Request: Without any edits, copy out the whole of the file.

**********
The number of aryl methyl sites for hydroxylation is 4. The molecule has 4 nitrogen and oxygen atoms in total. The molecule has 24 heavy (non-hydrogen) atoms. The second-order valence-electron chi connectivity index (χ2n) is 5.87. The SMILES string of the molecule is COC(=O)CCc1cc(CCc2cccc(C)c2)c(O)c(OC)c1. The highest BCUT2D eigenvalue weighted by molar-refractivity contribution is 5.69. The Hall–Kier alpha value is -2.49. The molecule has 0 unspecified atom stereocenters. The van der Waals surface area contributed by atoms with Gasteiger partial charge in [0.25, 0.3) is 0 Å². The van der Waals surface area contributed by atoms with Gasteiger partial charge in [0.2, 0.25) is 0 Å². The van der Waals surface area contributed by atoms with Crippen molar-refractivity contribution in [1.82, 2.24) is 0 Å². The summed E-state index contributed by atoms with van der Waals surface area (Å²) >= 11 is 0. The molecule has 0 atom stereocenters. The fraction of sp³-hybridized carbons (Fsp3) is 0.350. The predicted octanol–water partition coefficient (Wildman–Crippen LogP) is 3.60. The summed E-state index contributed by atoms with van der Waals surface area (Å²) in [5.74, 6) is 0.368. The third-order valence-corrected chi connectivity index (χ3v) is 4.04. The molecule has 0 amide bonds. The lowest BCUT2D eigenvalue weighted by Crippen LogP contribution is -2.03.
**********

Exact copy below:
The number of aryl methyl sites for hydroxylation is 4. The molecule has 4 nitrogen and oxygen atoms in total. The molecule has 24 heavy (non-hydrogen) atoms. The second-order valence-electron chi connectivity index (χ2n) is 5.87. The SMILES string of the molecule is COC(=O)CCc1cc(CCc2cccc(C)c2)c(O)c(OC)c1. The highest BCUT2D eigenvalue weighted by molar-refractivity contribution is 5.69. The Hall–Kier alpha value is -2.49. The molecule has 0 unspecified atom stereocenters. The van der Waals surface area contributed by atoms with Gasteiger partial charge in [0.25, 0.3) is 0 Å². The van der Waals surface area contributed by atoms with Gasteiger partial charge in [0.2, 0.25) is 0 Å². The van der Waals surface area contributed by atoms with Crippen molar-refractivity contribution in [1.82, 2.24) is 0 Å². The summed E-state index contributed by atoms with van der Waals surface area (Å²) >= 11 is 0. The molecule has 0 atom stereocenters. The fraction of sp³-hybridized carbons (Fsp3) is 0.350. The predicted octanol–water partition coefficient (Wildman–Crippen LogP) is 3.60. The summed E-state index contributed by atoms with van der Waals surface area (Å²) in [5.74, 6) is 0.368. The third-order valence-corrected chi connectivity index (χ3v) is 4.04. The molecule has 0 amide bonds. The lowest BCUT2D eigenvalue weighted by Crippen LogP contribution is -2.03.